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Warner Bros. Pictures/Youtube

The Conjuring 2

Despite plenty of examples to the contrary, people are still quick to dismiss sequels. Especially horror sequels. The Conjuring 2 not only surpasses its well-received predecessor, its director James Wan’s best film to date. The sequel goes abroad, bringing paranormal investigators Ed and Lorraine Warren (Patrick Wilson and Vera Farmiga) to London. The film is intensely unsettling and its character-based approach allows the scares to flow naturally. Through two films (given the box office success a third is surely on the way) Wan has established himself as a more mature storyteller and craftsman than the guy best known for Saw and Furious 7. —E.S.


Us

Us will, of course, be compared to Jordan Peele’s 2017 debut Get Out, which arrived at just the right time and sparked countless thinkpieces, theories, and conversations. As with Get Out, Us plays with the idea of privilege and domesticity, and trades out the trauma of the Sunken Place for a shadow world, ‘as above so below’ writ large. Peele, in a post-screening interview, said this movie was bigger than just race. Us is about ‘this country’ right now. ‘We’re in a time where we fear the other,’ he said, citing the ‘mysterious invader’ we think will take our jobs or people with different political views than us. The ”monster,’ he suggests, ‘has our face.’ This is us. Audra Schroeder


Gremlins

There’s an easy sell when it comes to watching Gremlins: it provides a nice build-up to the sheer insanity of Gremlins 2, its memorably meta sequel. Even if it had been an only child, however, this Christmas tale of a cute furry creature and the horrific monsters it spawns would be worth experiencing because, through all the jumpscares and the silly comedy, this movie has heart (and far more of it than the movie that came after). —E.S.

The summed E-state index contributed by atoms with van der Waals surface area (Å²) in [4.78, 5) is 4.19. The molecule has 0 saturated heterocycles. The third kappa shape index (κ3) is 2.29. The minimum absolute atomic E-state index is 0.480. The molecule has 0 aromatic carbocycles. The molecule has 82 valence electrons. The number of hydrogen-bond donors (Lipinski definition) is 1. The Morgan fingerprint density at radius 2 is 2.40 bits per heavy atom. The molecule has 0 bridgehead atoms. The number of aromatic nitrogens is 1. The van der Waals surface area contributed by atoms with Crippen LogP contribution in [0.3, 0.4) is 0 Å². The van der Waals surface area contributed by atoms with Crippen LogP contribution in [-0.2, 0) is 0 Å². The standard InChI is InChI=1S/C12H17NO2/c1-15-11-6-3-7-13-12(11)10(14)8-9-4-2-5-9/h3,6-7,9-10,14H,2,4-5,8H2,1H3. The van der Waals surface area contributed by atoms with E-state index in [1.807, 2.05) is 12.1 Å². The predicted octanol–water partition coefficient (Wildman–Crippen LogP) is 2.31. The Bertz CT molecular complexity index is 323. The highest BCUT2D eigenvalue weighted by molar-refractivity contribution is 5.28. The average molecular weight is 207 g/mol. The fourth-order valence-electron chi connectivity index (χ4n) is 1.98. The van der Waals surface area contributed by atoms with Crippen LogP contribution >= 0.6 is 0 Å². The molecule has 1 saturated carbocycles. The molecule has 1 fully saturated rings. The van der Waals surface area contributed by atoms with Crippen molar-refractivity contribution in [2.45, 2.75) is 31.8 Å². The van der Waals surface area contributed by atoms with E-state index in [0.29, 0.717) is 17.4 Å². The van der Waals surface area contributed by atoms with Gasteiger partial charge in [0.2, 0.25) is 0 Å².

Final Destination

This first movie in this series kicks off with Alex (Devon Sawa) having a premonition of a horrific plane accident. While Alex is unable to prevent the tragedy, he is able to get some people off the plane. But death has a plan for everyone, and the survivors begin dying in increasing convoluted ways. The fun of Final Destination, and most of its sequels, are the Rube Goldberg death scenes, which tease and taunt the audience as much as the characters. —E.S.


The Others

Auteur director Alejandro Amenàbar was thinking of Hitchcock and The Innocents when he wrote, directed, and composed the chilling film score for this gothic Edwardian spook story. The plot is a surreal concept: a woman clings to her devolving sanity inside a house full of malevolent ghosts, all while trying to protect her highly light-sensitive children. —A.R.


House

Often more unintentionally funny than scary, this experimental Japanese film tells the tale of seven innocent schoolgirls who travel to visit a mysterious aunt who just happens to live in a haunted house. With character names like Gorgeous, Melody,and Kung Fu, you know pretty early that you’re in for some serious schlock, but the film really delivers as it lurches towards its climax. If you like your horror super weird and hilarious, House has it in spades. The story behind how the film was made is also totally fascinating (not a single Toho director wanted to touch it, so creator Nobuhiko Obayashi did it all himself).––C.B.


hbo max
HBO
Monthly$14.99
HBO

HBO Max is the newest way to watch HBO, featuring an array of WarnerMedia holdings in addition to all your HBO favorites. It’s also got a new series of shows, Max Originals, exclusive to the service.


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*First Published: Jul 27, 2020, 12:01 pm